Experts say a shorter working week improves well-being and doesn't have to mean less output for businesses
Could the UAE benefit from a four-day working week?
If you are enjoying an extra day off this week thanks to Thursday’s public holiday, simply imagine how good you would feel if the shorter working week was a permanent arrangement.
British trade unions this week said technological advances – especially in artificial intelligence – could create a four-day working week with employees keeping the same salaries but increasing productivity.
It is an appealing proposition – and the good news is that research is on their side. Studies revealed simply how good for you, your family and your employer working less is.
In a recent experiment to try out a shorter working week, a company in New Zealand allowed its employees to work four days, but paid them for five to see how it affected the business.
The results were so positive, showing a marked reduction in stress, an improved work-life balance and no loss of productivity, the company planned to make the switch permanent.
Dr Saliha Afridi, a clinical psychologist and founder of the LightHouse Centre for Well-being in Dubai, said: “There is something about human nature that when you give someone less time, they get the same amount done as they would if you had given them longer for the task,”
“When you have less time, you are more focused,” she said.
A significant portion of the UAE population works six days a week, and in some cases even seven days, so a four-day working week may not be achievable for everyone. But Dr Afridi said people could do with more time off.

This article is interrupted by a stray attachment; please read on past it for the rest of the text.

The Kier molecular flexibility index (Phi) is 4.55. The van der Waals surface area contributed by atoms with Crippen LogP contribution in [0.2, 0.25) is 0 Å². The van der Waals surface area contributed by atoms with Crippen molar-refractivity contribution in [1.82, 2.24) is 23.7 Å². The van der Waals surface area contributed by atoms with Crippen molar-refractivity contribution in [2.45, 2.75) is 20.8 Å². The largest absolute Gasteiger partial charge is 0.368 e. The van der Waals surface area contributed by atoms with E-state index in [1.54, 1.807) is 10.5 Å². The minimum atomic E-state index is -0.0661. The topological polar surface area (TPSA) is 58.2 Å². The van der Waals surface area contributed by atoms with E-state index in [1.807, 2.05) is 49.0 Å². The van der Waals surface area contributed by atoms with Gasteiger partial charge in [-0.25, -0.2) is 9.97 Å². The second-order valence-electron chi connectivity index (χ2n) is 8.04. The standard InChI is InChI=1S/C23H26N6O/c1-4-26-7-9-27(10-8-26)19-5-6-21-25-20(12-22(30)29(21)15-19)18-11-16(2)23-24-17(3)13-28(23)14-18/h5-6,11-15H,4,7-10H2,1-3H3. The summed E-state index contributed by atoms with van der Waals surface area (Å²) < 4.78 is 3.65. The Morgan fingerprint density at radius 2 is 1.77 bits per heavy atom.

One day off is certainly not enough, she said, it “makes people resentful”.
“It makes people overworked and that actually takes a huge toll on their well-being,” she said.
“We need at least two days off – one to simply shut down and the other to energise.”
Working less means you have more time to do things you want to outside of work, such as hobbies and social activities.
And the increasing use of technology and AI is making the prospect of a shorter working week more realistic, reducing workloads and freeing up more employees’ time, experts agreed.
A study by Michael Page recruiters found that AI will inevitably take over more data-driven and pattern-recognition tasks, which tend to be monotonous.
“This will free up more time for employees to focus on intellectually challenging tasks,” says Pierre-Emmanuel Dupil, senior managing director at PageGroup Middle East and Africa.
“For instance, with the adoption of intelligent chatbots and automated, consumer-facing platforms, the repetitive elements of the job of customer service workers are being eliminated.”
Many companies are now thinking about introducing a shorter working week – including some businesses in the UAE.
HR bosses at Bosch, a German engineering and electronics company, which has an office in Dubai, say they would consider it if the practice was found to benefit the company and its employees.